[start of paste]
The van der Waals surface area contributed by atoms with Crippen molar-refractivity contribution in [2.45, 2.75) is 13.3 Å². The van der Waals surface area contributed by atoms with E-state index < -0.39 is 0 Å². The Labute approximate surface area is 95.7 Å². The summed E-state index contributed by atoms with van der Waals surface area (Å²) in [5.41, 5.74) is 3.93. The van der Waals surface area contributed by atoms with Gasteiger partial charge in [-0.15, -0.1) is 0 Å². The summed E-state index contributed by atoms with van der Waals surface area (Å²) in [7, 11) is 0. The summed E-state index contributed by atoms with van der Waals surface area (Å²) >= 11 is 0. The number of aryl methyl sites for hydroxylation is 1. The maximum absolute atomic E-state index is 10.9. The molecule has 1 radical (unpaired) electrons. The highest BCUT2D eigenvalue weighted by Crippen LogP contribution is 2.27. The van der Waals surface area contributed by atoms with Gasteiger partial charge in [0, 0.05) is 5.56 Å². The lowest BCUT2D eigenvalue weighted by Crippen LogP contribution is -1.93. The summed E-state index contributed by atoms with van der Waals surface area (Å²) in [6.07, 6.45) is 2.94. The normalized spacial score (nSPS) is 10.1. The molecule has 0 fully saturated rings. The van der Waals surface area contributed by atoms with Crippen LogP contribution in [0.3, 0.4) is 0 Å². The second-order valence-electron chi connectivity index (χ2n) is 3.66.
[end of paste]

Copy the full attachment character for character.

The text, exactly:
The van der Waals surface area contributed by atoms with Crippen molar-refractivity contribution in [2.45, 2.75) is 13.3 Å². The van der Waals surface area contributed by atoms with E-state index < -0.39 is 0 Å². The Labute approximate surface area is 95.7 Å². The summed E-state index contributed by atoms with van der Waals surface area (Å²) in [5.41, 5.74) is 3.93. The van der Waals surface area contributed by atoms with Gasteiger partial charge in [-0.15, -0.1) is 0 Å². The summed E-state index contributed by atoms with van der Waals surface area (Å²) in [7, 11) is 0. The summed E-state index contributed by atoms with van der Waals surface area (Å²) >= 11 is 0. The number of aryl methyl sites for hydroxylation is 1. The maximum absolute atomic E-state index is 10.9. The molecule has 1 radical (unpaired) electrons. The highest BCUT2D eigenvalue weighted by Crippen LogP contribution is 2.27. The van der Waals surface area contributed by atoms with Gasteiger partial charge in [0, 0.05) is 5.56 Å². The lowest BCUT2D eigenvalue weighted by Crippen LogP contribution is -1.93. The summed E-state index contributed by atoms with van der Waals surface area (Å²) in [6.07, 6.45) is 2.94. The normalized spacial score (nSPS) is 10.1. The molecule has 0 fully saturated rings. The van der Waals surface area contributed by atoms with Crippen LogP contribution in [0.3, 0.4) is 0 Å². The second-order valence-electron chi connectivity index (χ2n) is 3.66.